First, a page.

For workers who subsist on very low wages, the decision to take time off to cast a ballot can result in a difficult financial loss. That may explain the 30-point gap in voter participation along income lines: Less than half of people earning under $30,000 a year voted in the 2012 election, while over 80% of people earning over $150,000 voted. As a point of comparison, 99% of the wealthiest 1 percent of Americans voted.

Transgender people

Transgender citizens have become a vocal voting bloc this election cycle, but stringent photo ID laws threaten their ability to cast a ballot. An estimated 27% of trans people lack identification that accurately reflects their gender, in large part because they face uphill legal and financial battles to update their ID documents. For example, in at least 15 states, trans people are required to show proof of a gender reassignment surgery—a task that is simply not possible for those who are unable or choose not to have the surgery.

People with disabilities

People with disabilities face a wide range of voting obstacles, but chief among them are transportation, lack of accommodations at the polls, and poll workers who are ill-equipped to offer help. A full 30% of people with disabilities are unable to drive, which makes it hard to get to the polls in the first place—particularly for those voters who live alone or in rural areas. Even if they manage to make it to their polling location, a lack of ramps or curb cuts and limited support for voters with vision impairments make it difficult for people with disabilities to vote—even though laws like the Help America Vote Act of 2002 and the Americans with Disabilities Act were designed to improve ballot access. These barriers help explain why turnout rates among voters with disabilities—especially those with cognitive disabilities—tend to be lower than voters without disabilities. In fact, it can be difficult for people with disabilities to even register to vote, since most online voter registrations are not accessible for people with vision-related or cognitive disabilities. All told, these barriers to access could account for as many as 3 million votes.

None of these barriers are inevitable. Most are the consequences of policy decisions, some of which were made with the deliberate intent of disenfranchisement. Election Day gives Americans the opportunity to reverse these laws, and to elect policymakers who will work on behalf of those who don’t always have a voice.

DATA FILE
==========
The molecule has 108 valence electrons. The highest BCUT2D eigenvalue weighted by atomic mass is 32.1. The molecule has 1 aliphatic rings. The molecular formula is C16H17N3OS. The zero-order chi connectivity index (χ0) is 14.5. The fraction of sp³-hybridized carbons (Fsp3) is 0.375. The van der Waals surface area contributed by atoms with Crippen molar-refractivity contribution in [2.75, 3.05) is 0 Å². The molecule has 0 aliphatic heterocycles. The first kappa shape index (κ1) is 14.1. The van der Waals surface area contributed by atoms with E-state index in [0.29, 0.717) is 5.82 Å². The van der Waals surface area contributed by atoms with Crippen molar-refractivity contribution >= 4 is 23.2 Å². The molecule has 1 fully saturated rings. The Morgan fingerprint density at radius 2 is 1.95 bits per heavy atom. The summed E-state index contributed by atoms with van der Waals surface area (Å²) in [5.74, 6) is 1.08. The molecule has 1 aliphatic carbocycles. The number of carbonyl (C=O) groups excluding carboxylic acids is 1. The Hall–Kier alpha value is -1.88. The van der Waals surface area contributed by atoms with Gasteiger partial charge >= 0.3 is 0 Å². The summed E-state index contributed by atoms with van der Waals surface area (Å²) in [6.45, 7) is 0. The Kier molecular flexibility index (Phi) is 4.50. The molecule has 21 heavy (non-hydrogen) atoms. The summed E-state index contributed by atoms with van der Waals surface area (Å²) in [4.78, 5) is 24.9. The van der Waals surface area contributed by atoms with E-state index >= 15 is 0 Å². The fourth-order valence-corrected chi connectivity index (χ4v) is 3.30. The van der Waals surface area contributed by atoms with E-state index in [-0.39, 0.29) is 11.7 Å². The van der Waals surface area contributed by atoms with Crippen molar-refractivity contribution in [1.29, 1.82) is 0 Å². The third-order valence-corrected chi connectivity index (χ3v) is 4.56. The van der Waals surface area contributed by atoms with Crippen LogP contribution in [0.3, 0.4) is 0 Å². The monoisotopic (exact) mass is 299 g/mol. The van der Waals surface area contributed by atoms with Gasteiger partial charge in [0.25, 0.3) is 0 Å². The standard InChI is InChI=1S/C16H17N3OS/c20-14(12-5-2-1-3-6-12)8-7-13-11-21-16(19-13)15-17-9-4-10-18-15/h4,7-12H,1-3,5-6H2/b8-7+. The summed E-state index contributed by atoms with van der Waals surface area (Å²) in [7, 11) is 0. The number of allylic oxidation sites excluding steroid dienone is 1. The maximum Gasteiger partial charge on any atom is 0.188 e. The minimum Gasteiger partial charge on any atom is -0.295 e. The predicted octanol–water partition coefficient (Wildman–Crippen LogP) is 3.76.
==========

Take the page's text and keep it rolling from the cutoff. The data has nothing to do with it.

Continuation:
Why Did Voters Ask Better Questions Than the Debate Moderators?

After four debates, six hours of discussion, and dozens of questions on everything from personal scandals to the economy, one thing still missing from this year’s presidential and vice presidential debates was this: a conversation about the more than 40 million Americans who live in poverty.

It wasn’t supposed to be this way.

The debates got off to a promising start. In the very first question of the first debate, moderator Lester Holt mentioned the record-breaking wage growth of 2015, as well as the millions of Americans who still live paycheck to paycheck. But the question itself was as unremarkable as they come: “Why are you a better choice than your opponent to create the kinds of jobs that will put more money into the pockets of American workers?” Holt failed to press the candidates on the specific policies they would pursue to fight poverty and inequality.

The second debate was supposed to be different. The moderators agreed to consider asking the top 30 questions submitted by the public through PresidentialOpenQuestions.com, a project of the Open Debate Coalition. Nearly four million people voted, with the most voted-on questions focusing on background checks for gun sales, expanding Social Security, climate change, and money in politics.

In conjunction with the Open Debate Coalition, TalkPoverty launched our campaign, #WhereDoYouStand, which focused specifically on questions related to poverty and economic opportunity. Literally thousands of voters asked the candidates where they stand on issues that affect low-income families—everything from equal pay for equal work to food insecurity to tax credits for working families.

But moderators ignored all of those topics in the second debate. In fact, the only question they included was a query on WikiLeaks that received a grand total of 13 votes (the 30 most popular questions that they had agreed to consider all received more than 20,000 votes).

Last night’s forum wasn’t any better. Moderator and Fox News Sunday host Chris Wallace asked just one question on the economy, and it was particularly unhelpful: “Please explain to me why you believe your plan will create more jobs and growth for this country, and your opponent’s plan will not.” The only question from the Open Debate Coalition was a conservative question on the Second Amendment.